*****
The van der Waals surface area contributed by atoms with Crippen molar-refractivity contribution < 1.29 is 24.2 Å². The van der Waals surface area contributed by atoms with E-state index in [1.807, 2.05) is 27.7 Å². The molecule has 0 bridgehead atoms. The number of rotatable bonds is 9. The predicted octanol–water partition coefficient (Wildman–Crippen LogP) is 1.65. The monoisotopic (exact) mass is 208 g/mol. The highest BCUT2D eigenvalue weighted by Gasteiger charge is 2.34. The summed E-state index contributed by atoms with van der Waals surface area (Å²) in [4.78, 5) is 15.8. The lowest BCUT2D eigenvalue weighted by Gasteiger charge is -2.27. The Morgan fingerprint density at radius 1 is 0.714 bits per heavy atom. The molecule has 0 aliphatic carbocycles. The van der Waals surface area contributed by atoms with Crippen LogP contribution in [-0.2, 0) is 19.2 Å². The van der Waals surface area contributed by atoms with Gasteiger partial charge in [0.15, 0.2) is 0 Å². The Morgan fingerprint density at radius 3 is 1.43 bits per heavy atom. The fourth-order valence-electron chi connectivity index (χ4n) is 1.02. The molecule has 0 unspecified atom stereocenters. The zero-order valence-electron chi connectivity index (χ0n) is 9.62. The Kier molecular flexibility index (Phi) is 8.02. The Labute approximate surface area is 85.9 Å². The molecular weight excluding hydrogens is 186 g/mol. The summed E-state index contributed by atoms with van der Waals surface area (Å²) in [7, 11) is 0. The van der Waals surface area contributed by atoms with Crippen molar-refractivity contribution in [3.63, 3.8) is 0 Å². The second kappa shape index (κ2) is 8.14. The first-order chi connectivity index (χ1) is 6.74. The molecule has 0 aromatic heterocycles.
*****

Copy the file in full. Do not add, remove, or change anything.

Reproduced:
The van der Waals surface area contributed by atoms with Crippen molar-refractivity contribution < 1.29 is 24.2 Å². The van der Waals surface area contributed by atoms with E-state index in [1.807, 2.05) is 27.7 Å². The molecule has 0 bridgehead atoms. The number of rotatable bonds is 9. The predicted octanol–water partition coefficient (Wildman–Crippen LogP) is 1.65. The monoisotopic (exact) mass is 208 g/mol. The highest BCUT2D eigenvalue weighted by Gasteiger charge is 2.34. The summed E-state index contributed by atoms with van der Waals surface area (Å²) in [4.78, 5) is 15.8. The lowest BCUT2D eigenvalue weighted by Gasteiger charge is -2.27. The Morgan fingerprint density at radius 1 is 0.714 bits per heavy atom. The molecule has 0 aliphatic carbocycles. The van der Waals surface area contributed by atoms with Crippen LogP contribution in [-0.2, 0) is 19.2 Å². The van der Waals surface area contributed by atoms with Gasteiger partial charge in [0.15, 0.2) is 0 Å². The Morgan fingerprint density at radius 3 is 1.43 bits per heavy atom. The fourth-order valence-electron chi connectivity index (χ4n) is 1.02. The molecule has 0 unspecified atom stereocenters. The zero-order valence-electron chi connectivity index (χ0n) is 9.62. The Kier molecular flexibility index (Phi) is 8.02. The Labute approximate surface area is 85.9 Å². The molecular weight excluding hydrogens is 186 g/mol. The summed E-state index contributed by atoms with van der Waals surface area (Å²) in [7, 11) is 0. The van der Waals surface area contributed by atoms with Crippen molar-refractivity contribution in [3.63, 3.8) is 0 Å². The second kappa shape index (κ2) is 8.14. The first-order chi connectivity index (χ1) is 6.74. The molecule has 0 aromatic heterocycles.